which had been built at Sulphur Springs, and upon which the forces of the enemy which had crossed a day or two previous escaped from the advance of General Sigel, was destroyed, and General Sigel pushed forward, with the force supporting him, in the direction of Waterloo Bridge. Mean time I had dispatched Brigadier-General Buford, with a heavy cavalry force from Warrenton, on the morning of the 24th, to reconnoiter the country in the vicinity of Waterloo Bridge, and to interrupt the passage of the river at that point as far as practicable. It was then believed by General Sigel, who so reported to me, that a considerable force of the enemy was on the north side of the Rappahannock, and was retiring from his advance in the direction of Waterloo Bridge. By noon of the 24th General Buford reported to me that he had occupied Waterloo Bridge without finding any force of the enemy, and he did not believe that there was any force between that place and Sulphur Springs. I directed him to destroy the bridge at Waterloo, and to maintain his position there until the arrival of the advance of General Sigel. I at once informed General Sigel of these facts, and directed him to push forward his advance to Waterloo. Milroy's brigade, constituting the advance of his corps, reached Waterloo late in the afternoon of the 24th. On that afternoon the whole force of the enemy was stretched along the line of the river from Rappahannock Station to Waterloo Bridge, with his center, and, I think, his main body, in the vicinity of Sulphur Springs.
During the day of the 24th a large detachment of the enemy, numbering thirty-six regiments of infantry, with the usual number of batteries of artillery and a considerable cavalry force, marched rapidly toward the north in the direction of Rectortown. They could be plainly seen from our signal stations established on high points along the Rappahannock, and their movements and force were reported to me from time to time by Colonel J. S. Clark, of General Banks' staff, who, both on that day and for many preceding and succeeding days, had given me most valuable and reliable information. I am glad to express here my appreciation of the valuable services of this officer. On the night of the 24th my forces were distributed as follows: Ricketts' division, of McDowell's corps, on the road from Warrenton to Waterloo Bridge, and about 4 miles east of Waterloo; King;s division, of the same corps, between Warrenton and the Sulphur Springs; Sigel's corps near the Rappahannock, with his advance at Waterloo Bridge and his rear in the direction of the Sulphur Springs; in his rear, and immediately in contact with him, was Banks' corps, while Reno's corps was east and very near the Sulphur Springs.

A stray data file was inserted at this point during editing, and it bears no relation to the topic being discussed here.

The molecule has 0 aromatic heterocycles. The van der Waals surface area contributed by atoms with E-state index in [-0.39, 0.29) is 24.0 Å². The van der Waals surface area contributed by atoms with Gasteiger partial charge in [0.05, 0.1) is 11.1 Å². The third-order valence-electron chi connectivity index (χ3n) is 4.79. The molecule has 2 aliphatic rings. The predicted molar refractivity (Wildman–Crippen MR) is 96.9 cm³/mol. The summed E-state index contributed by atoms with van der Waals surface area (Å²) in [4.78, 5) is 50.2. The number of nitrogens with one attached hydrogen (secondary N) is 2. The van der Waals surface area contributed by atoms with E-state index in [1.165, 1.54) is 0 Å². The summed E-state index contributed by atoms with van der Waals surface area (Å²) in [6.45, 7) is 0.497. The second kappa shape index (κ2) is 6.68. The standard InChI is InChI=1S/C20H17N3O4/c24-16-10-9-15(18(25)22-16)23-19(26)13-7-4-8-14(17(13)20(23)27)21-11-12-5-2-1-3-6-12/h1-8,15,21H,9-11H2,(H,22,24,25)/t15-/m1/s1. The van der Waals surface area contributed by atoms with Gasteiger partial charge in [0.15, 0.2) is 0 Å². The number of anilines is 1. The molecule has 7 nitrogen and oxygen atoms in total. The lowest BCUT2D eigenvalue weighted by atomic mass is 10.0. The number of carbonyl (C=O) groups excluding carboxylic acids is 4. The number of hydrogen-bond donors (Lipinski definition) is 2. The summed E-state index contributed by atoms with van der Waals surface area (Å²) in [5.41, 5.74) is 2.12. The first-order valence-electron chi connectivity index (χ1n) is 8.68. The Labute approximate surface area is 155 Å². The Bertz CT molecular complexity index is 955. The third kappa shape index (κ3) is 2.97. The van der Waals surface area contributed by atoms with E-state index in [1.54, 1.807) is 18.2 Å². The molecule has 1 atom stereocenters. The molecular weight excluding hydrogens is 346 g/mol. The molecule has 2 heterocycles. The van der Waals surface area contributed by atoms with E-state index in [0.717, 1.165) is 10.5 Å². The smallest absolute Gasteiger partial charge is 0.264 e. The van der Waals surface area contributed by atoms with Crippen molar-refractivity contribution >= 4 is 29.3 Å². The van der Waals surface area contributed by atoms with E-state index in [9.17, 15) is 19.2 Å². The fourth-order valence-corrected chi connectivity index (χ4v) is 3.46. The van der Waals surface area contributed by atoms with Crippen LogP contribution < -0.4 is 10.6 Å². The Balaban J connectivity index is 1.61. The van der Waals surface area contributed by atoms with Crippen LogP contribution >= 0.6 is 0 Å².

I was satisfied that no force of the enemy was on the north side of the Rappahannock, but I feared that during the next day - by which time the river would have fallen sufficiently to be passed at any of the fords - the enemy would make an attempt to cross at Rappahannock Station or at the fords between that point and Sulphur Springs; yet, as were confronted at Waterloo Bridge and Sulphur Springs by the main body of the enemy, still moving toward our right, and as the heavy column mentioned previously was marching with all speed in the direction of White Plains and Salem, and from these points would be able to turn our right by the direction of Thoroughfare Gap or even north of that place, it was with the greatest reluctance, and only because I felt bound to do so under my instructions, that I took measures again to assure my communications with Fredericksburg. I append here with orders and dispatches sent and received during the 23rd and 24th of August, which will of themselves furnish a succinct account of the